Franchising can be a great way to grow a business but the scrutiny it receives is well founded.
Franchisees are airing their pain before the Royal Commission into Misconduct in the Banking, Superannuation and Financial Services Industry, and the present parliamentary inquiry into the nation's embattled franchise sector suggests we do not have the regulatory balance right yet.
After all, we've had two state inquiries in 2008, the Fair Work inquiry in 2017, and government inquiries in 2006, 2008, 2009, 2014 and now in 2018.
The present one will scrutinise the relationship between the franchisor's brand businesses and franchisees' running operations on the ground, but what will it take to get franchising back on track?
We're not talking about a sports team franchise; this is business format franchising. It used to be simple – a franchisor worked out how to make and market a killer burger, registered the golden arches trademark, wrote down how to set up and run a burger business, then sold the right to copy it to franchisees.
Hey presto! The golden arches are cloned worldwide. Everyone's happy.
However, franchisees remain powerless in the face of franchisor abuse. The Franchise Council of Australia will deny there is anything that couldn't be fixed with a small tweak. The status quo suits franchisors. Australian franchising is already the most regulated in the world, they'll cry. Leave us alone!
It’s time we took a reality check on the role of todays’ franchisees, how they are financed and how money and control flow through franchise networks
The franchisors mantra is that struggling franchisees have only got themselves to blame. They should have done better due diligence.
But not all franchisors are perfect. Some mismanage their own businesses, over-spend, or get ahead of themselves by trying to expand overseas before they are solid in Australia.
Sometimes the economy plays the same tricks on franchisors that it does on other borrowers. Access to cash dries up, loans are called in, businesses stagger, or fail. Maybe we'll find the bankers are to blame.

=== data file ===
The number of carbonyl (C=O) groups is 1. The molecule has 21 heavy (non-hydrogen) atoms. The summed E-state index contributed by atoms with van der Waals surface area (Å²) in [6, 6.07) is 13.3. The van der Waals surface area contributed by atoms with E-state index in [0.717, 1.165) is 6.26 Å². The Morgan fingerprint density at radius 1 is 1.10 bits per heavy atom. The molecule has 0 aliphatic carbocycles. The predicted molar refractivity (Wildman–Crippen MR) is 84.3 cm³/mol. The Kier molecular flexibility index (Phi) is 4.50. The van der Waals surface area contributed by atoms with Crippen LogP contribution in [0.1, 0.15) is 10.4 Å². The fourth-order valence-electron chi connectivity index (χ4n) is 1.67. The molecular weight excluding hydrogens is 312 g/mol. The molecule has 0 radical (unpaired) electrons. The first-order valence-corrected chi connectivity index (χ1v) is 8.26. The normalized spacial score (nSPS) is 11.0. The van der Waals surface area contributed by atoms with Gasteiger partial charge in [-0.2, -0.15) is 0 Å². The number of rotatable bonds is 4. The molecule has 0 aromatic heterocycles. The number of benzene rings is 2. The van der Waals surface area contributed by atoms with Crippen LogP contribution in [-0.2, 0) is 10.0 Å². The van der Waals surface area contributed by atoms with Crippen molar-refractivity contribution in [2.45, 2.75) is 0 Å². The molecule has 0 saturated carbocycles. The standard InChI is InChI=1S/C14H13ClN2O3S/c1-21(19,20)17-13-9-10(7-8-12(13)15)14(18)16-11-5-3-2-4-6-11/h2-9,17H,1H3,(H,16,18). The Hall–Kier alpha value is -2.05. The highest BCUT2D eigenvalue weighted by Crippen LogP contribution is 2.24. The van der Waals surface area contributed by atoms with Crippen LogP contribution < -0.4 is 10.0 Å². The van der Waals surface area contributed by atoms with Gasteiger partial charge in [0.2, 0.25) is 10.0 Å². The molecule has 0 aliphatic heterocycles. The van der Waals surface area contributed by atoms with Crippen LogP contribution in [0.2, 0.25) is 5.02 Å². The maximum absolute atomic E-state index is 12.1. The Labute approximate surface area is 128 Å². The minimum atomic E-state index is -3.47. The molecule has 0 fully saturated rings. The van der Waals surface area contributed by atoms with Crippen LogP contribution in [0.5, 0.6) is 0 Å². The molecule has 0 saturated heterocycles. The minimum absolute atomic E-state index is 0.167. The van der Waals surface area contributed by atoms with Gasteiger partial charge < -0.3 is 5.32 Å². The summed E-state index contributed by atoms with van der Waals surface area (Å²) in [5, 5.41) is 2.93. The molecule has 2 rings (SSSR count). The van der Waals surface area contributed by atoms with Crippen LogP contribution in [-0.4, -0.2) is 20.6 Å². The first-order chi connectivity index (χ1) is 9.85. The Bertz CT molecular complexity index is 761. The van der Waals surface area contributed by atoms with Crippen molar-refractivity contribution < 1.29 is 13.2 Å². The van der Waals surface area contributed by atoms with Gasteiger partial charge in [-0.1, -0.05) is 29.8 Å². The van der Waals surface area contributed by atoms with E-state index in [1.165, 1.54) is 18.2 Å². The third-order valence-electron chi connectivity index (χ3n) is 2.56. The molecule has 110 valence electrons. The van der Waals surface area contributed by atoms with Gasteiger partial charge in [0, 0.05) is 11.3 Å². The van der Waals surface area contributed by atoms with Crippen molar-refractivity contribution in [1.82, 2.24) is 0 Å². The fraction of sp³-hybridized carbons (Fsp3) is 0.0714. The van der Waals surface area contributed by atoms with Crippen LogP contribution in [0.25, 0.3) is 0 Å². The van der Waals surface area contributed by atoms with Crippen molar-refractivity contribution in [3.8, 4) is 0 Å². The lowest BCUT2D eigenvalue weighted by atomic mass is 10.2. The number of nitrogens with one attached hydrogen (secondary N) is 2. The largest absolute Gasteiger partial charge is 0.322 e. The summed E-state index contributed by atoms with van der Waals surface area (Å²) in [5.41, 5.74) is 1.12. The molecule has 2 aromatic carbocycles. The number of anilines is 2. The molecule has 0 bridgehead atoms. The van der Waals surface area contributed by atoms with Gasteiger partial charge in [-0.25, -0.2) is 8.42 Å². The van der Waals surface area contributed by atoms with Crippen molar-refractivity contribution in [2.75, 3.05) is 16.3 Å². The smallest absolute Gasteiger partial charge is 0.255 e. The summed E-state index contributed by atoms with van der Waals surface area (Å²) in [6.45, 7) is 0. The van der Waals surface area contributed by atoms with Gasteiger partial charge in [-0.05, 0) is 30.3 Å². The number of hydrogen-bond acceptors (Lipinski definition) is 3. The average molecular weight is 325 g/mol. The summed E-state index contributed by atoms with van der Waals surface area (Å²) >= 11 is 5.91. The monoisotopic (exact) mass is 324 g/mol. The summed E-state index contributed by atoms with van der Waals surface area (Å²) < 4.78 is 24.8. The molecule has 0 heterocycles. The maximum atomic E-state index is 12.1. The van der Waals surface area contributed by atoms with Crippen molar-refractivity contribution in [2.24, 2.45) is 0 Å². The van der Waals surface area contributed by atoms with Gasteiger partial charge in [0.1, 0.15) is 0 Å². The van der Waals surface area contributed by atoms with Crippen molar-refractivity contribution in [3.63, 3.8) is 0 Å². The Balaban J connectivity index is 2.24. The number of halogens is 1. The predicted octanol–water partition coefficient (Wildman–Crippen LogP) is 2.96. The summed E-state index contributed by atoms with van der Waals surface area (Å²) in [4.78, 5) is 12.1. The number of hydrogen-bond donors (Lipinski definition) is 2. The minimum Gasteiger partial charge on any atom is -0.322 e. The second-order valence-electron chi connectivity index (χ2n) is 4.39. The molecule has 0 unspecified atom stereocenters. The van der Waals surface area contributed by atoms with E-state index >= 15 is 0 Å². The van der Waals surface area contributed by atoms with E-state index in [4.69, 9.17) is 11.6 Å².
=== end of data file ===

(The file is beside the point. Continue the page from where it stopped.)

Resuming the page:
In the 21st century, franchising has matured. The burger may remain the same, but franchised businesses have transformed since the 1998 regulations were made.
There are new players upstream of the Australian franchisor; public companies and foreign-based franchisors, such as the Japan-based owner of 7-Eleven.
They are several legal steps removed from the franchisees. Their decisions affect franchisees though. They may set the licence cost without considering whether the cost of borrowing will leave the franchisee earning below a minimum wage.
They may change what the franchisee can sell. Or insist on fries still being cooked in palm oil when the public demands we stop using it. These decisions can make the difference between a profit and a loss to franchisees.
The franchisor may sell its business. Public companies and venture capital have latched on to the 'easy' revenue that flows from franchising. The buyer may introduce sweeping changes without consulting the franchisees.
They're also awake to the lack of accountability that goes with being a franchisor. No one at the Australian Securities and Investments Commission is going to ban a franchisor's director for making a decision that hurts their franchisees.
The franchisee's business does not belong to the franchisor. Franchisors and franchisees have contract-based relationships.
If a contract is breached the route to justice is via the courts, which is slow and expensive; mediation (submissions to the 2018 parliamentary inquiry into franchising shine a light on what can happen there); or negotiation. And many franchisees have found that rarely works – you can't win when you hold no trump cards.
What it will take to fix franchising is for franchisors to stop saying the status quo is fine. It's time we took a reality check on the role of todays' franchisees, how they are financed and how money and control flow through franchise networks.
We need to consider why franchisees can't conduct meaningful due diligence, and what rights franchisees should have if their franchisor fails. We need to re-think whether the consumer law can do all the heavy lifting here.
As retired New Zealand judge, Sir Edmund Thomas, says: "A law that is out of step with the needs and expectation of the times is not serving the society it is designed to serve. It is failing in its basic function."
We should care because Australia has more than 70,000 franchisees. They include former wage earners, professional athletes, military personnel, and immigrants – all capable people.
There are presently significant doubts about the capacity of disclosure laws to protect naturally optimistic franchisees from prospective hazards.
It's time for a root and branch change, to hopefully prevent yet more franchisees appearing before another royal commission, explaining why they've not only lost their business, but their families and homes, too.
Jenny Buchan is a professor in the school of taxation and business law at UNSW Business School.